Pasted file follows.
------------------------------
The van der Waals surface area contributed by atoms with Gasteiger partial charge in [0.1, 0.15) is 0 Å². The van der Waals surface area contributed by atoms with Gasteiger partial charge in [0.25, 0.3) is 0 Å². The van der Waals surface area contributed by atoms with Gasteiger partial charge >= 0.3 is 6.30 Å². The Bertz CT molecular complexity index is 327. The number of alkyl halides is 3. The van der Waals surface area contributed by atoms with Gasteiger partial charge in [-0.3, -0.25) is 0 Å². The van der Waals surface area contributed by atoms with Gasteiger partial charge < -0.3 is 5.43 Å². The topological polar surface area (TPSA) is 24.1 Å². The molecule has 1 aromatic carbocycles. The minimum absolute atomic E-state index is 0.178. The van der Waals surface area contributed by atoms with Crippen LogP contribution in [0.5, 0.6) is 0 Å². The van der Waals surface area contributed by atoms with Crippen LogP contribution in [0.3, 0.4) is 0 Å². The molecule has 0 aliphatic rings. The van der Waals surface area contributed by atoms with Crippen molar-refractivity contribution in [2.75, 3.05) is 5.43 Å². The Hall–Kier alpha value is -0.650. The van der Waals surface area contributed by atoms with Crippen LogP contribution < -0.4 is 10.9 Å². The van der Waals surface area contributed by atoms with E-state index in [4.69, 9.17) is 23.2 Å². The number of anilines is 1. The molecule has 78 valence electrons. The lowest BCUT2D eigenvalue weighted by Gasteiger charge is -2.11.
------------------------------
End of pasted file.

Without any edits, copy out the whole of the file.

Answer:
The van der Waals surface area contributed by atoms with Gasteiger partial charge in [0.1, 0.15) is 0 Å². The van der Waals surface area contributed by atoms with Gasteiger partial charge in [0.25, 0.3) is 0 Å². The van der Waals surface area contributed by atoms with Gasteiger partial charge >= 0.3 is 6.30 Å². The Bertz CT molecular complexity index is 327. The number of alkyl halides is 3. The van der Waals surface area contributed by atoms with Gasteiger partial charge in [-0.3, -0.25) is 0 Å². The van der Waals surface area contributed by atoms with Gasteiger partial charge < -0.3 is 5.43 Å². The topological polar surface area (TPSA) is 24.1 Å². The molecule has 1 aromatic carbocycles. The minimum absolute atomic E-state index is 0.178. The van der Waals surface area contributed by atoms with Crippen LogP contribution in [0.5, 0.6) is 0 Å². The van der Waals surface area contributed by atoms with Crippen LogP contribution in [0.3, 0.4) is 0 Å². The molecule has 0 aliphatic rings. The van der Waals surface area contributed by atoms with Crippen molar-refractivity contribution in [2.75, 3.05) is 5.43 Å². The Hall–Kier alpha value is -0.650. The van der Waals surface area contributed by atoms with Crippen LogP contribution < -0.4 is 10.9 Å². The van der Waals surface area contributed by atoms with E-state index in [4.69, 9.17) is 23.2 Å². The number of anilines is 1. The molecule has 78 valence electrons. The lowest BCUT2D eigenvalue weighted by Gasteiger charge is -2.11.